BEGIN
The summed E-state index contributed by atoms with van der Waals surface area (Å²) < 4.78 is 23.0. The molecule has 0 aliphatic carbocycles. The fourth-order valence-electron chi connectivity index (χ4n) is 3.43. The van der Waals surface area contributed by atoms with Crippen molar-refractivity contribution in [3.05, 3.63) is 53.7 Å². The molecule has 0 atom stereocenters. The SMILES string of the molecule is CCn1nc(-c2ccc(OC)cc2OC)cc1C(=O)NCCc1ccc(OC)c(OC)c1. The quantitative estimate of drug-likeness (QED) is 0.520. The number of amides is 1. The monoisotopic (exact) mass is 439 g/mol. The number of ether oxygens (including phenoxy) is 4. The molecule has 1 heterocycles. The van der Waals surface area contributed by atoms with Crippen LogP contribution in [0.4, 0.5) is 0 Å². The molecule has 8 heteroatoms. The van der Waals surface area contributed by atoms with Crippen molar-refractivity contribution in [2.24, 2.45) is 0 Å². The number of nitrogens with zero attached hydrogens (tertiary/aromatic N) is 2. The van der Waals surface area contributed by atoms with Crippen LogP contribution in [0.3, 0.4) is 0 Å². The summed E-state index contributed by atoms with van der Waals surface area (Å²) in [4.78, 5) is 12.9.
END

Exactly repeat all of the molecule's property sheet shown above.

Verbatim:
The summed E-state index contributed by atoms with van der Waals surface area (Å²) < 4.78 is 23.0. The molecule has 0 aliphatic carbocycles. The fourth-order valence-electron chi connectivity index (χ4n) is 3.43. The van der Waals surface area contributed by atoms with Crippen molar-refractivity contribution in [3.05, 3.63) is 53.7 Å². The molecule has 0 atom stereocenters. The SMILES string of the molecule is CCn1nc(-c2ccc(OC)cc2OC)cc1C(=O)NCCc1ccc(OC)c(OC)c1. The quantitative estimate of drug-likeness (QED) is 0.520. The number of amides is 1. The monoisotopic (exact) mass is 439 g/mol. The number of ether oxygens (including phenoxy) is 4. The molecule has 1 heterocycles. The van der Waals surface area contributed by atoms with Crippen LogP contribution in [0.4, 0.5) is 0 Å². The molecule has 8 heteroatoms. The van der Waals surface area contributed by atoms with Crippen molar-refractivity contribution in [2.24, 2.45) is 0 Å². The number of nitrogens with zero attached hydrogens (tertiary/aromatic N) is 2. The van der Waals surface area contributed by atoms with Crippen LogP contribution in [0.3, 0.4) is 0 Å². The summed E-state index contributed by atoms with van der Waals surface area (Å²) in [4.78, 5) is 12.9.